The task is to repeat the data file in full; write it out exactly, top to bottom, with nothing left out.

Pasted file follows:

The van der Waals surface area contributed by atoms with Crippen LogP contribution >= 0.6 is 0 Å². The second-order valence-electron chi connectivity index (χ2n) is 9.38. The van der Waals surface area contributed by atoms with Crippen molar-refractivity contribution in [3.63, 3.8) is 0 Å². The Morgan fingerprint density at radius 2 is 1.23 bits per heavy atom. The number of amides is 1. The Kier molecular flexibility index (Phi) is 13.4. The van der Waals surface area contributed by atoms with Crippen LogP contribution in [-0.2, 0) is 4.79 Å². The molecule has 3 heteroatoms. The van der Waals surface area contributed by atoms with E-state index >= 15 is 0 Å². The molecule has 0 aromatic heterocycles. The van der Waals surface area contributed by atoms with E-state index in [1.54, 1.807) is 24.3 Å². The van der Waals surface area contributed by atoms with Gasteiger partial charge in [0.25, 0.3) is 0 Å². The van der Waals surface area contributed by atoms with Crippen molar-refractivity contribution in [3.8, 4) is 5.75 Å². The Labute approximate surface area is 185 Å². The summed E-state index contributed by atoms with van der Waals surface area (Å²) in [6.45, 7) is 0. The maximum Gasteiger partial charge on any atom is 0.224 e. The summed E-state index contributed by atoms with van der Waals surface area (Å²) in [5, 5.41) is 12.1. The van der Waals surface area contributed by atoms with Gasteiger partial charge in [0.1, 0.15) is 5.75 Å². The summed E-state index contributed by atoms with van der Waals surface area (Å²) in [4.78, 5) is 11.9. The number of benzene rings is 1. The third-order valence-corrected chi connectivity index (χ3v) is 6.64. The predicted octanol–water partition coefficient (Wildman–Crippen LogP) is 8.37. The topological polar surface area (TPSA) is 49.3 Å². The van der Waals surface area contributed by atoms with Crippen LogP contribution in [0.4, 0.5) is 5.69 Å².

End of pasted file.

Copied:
The van der Waals surface area contributed by atoms with Crippen LogP contribution >= 0.6 is 0 Å². The second-order valence-electron chi connectivity index (χ2n) is 9.38. The van der Waals surface area contributed by atoms with Crippen molar-refractivity contribution in [3.63, 3.8) is 0 Å². The Morgan fingerprint density at radius 2 is 1.23 bits per heavy atom. The number of amides is 1. The Kier molecular flexibility index (Phi) is 13.4. The van der Waals surface area contributed by atoms with Crippen LogP contribution in [-0.2, 0) is 4.79 Å². The molecule has 3 heteroatoms. The van der Waals surface area contributed by atoms with E-state index >= 15 is 0 Å². The molecule has 0 aromatic heterocycles. The van der Waals surface area contributed by atoms with E-state index in [1.54, 1.807) is 24.3 Å². The van der Waals surface area contributed by atoms with Gasteiger partial charge in [0.25, 0.3) is 0 Å². The van der Waals surface area contributed by atoms with Crippen molar-refractivity contribution in [3.8, 4) is 5.75 Å². The Labute approximate surface area is 185 Å². The summed E-state index contributed by atoms with van der Waals surface area (Å²) in [6.45, 7) is 0. The maximum Gasteiger partial charge on any atom is 0.224 e. The summed E-state index contributed by atoms with van der Waals surface area (Å²) in [5, 5.41) is 12.1. The van der Waals surface area contributed by atoms with Gasteiger partial charge in [0.1, 0.15) is 5.75 Å². The summed E-state index contributed by atoms with van der Waals surface area (Å²) in [4.78, 5) is 11.9. The number of benzene rings is 1. The third-order valence-corrected chi connectivity index (χ3v) is 6.64. The predicted octanol–water partition coefficient (Wildman–Crippen LogP) is 8.37. The topological polar surface area (TPSA) is 49.3 Å². The van der Waals surface area contributed by atoms with Crippen LogP contribution in [0.4, 0.5) is 5.69 Å².